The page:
HONG KONG  - Spanish veteran Miguel Angel Jimenez became the oldest winner in the history of the European Tour after he triumphed at the $2 million UBS Hong Kong Open on Sunday for a third time.

The 48-year-old held off the rampaging Fredrik Andersson Hed of Sweden to earn a hat-trick of titles in Fanling by one shot. Jimenez, the co-overnight leader, carded a final-round 65 for a four-day total of 15-under-par 265. With Andersson Hed finishing before the overnight joint leaders of Jimenez and the 2005 US Open winner Michael Campbell of New Zealand, the cigar-chomping Spaniard knew he only had to make par at the 18th for a historic victory.

"I saw Andersson had a 14-under-par and I knew I just had to concentrate, keep my pace, keep my rhythm and keep hitting the ball the way I was hitting it," said Jimenez, who had exuded confidence as he strode along the 18th fairway. "It's an honour to make a record," he added. "And I hope it isn't the last one." Jimenez, at 48 years and 318 days, beats the previous oldest winner on the European Tour. That was Des Smyth, who was 48 years and 34 days when he triumphed at the 2001 Madeira Islands Open. A vice-captain for Europe's victorious team at the Ryder Cup at Medinah, the pony-tailed Jimenez was a picture of consistency over the week, carding rounds of 65, 67, 68 and 65 at the par-70 Hong Kong Golf Club.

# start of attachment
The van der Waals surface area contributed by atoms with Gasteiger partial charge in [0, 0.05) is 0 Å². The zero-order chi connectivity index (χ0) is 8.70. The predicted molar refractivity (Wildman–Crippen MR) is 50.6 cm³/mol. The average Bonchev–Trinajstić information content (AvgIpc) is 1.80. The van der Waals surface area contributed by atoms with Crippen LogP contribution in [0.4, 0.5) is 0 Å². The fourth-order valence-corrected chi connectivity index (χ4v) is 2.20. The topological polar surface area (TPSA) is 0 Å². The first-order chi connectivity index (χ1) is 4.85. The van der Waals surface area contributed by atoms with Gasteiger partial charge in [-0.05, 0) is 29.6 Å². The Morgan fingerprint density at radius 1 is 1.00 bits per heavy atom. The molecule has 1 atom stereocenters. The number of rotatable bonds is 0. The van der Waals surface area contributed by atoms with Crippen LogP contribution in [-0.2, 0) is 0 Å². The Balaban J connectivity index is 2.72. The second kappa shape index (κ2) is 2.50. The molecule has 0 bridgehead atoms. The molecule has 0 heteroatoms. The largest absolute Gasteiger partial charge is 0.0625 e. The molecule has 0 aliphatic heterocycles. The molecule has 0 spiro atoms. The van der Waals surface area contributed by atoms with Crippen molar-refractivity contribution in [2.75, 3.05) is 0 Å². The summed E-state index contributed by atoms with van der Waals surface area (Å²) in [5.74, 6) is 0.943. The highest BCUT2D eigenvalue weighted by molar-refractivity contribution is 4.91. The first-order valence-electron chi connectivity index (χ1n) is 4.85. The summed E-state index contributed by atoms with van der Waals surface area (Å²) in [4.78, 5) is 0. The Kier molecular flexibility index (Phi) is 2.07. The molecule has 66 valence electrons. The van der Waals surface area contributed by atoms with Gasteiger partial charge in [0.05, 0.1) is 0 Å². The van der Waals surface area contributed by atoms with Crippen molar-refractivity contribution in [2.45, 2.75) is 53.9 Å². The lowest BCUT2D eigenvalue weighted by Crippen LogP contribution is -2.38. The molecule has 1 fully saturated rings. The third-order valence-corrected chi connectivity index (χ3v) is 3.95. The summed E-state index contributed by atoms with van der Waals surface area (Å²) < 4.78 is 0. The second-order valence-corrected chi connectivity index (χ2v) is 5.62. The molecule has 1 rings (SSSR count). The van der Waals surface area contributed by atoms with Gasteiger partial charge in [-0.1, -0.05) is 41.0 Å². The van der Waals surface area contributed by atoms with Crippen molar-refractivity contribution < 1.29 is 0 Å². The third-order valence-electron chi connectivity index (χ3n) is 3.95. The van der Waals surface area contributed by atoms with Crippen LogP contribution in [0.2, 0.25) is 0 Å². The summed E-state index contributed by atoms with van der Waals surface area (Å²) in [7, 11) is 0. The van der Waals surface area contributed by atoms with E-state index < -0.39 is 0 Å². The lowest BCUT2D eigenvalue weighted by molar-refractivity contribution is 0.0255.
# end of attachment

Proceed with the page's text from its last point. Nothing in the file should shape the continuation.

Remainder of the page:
He only made two bogeys all week -- both in the first round on Thursday. He pockets 260,638.04 euros ($333,000). "This is a great place, I love to come here. I like the place, I like the city, especially I like the golf course. It's a golf course that is not long, you need to play the game and keep focus, keep patient," said Jimenez.

"Next year will be my 25th year on the tour, but I still love it. This is the key: love what you are doing and enjoy yourself." It was Jimenez's 19th European Tour victory. His last was in 2010 at the European Masters. The 40-year-old Andersson Hed might have forced a play-off with a birdie at the last, but could only watch in agony as his putt lipped out of the hole.

"I think it was probably the best I've ever played under pressure when you're in this situation and you can win a tournament. But unfortunately I couldn't get it all the way there, but it was close," he said. "It was a pity I couldn't get one of the putts on the last two holes to put a little bit more pressure on Miguel on the last hole. He did fantastic, though, so all credit to Miguel."

Australia's Marcus Fraser rocketed five places up the leaderboard with his final-round 64 to finish third overall, two shots behind Andersson Hed and three behind Jimenez. Italian sensation Matteo Manassero, who at one stage in the final round got within a single shot of the leader, was joint fourth on 11-under, together with Scotland's Stephen Gallacher and Irishman Peter Lawrie.

Matt Kuchar, of the United States, was seventh on nine-under. Campbell's championship assault faded badly on the last day. He ended tied eighth with Pablo Larrazabal after the strapping Kiwi carded a disappointing 72.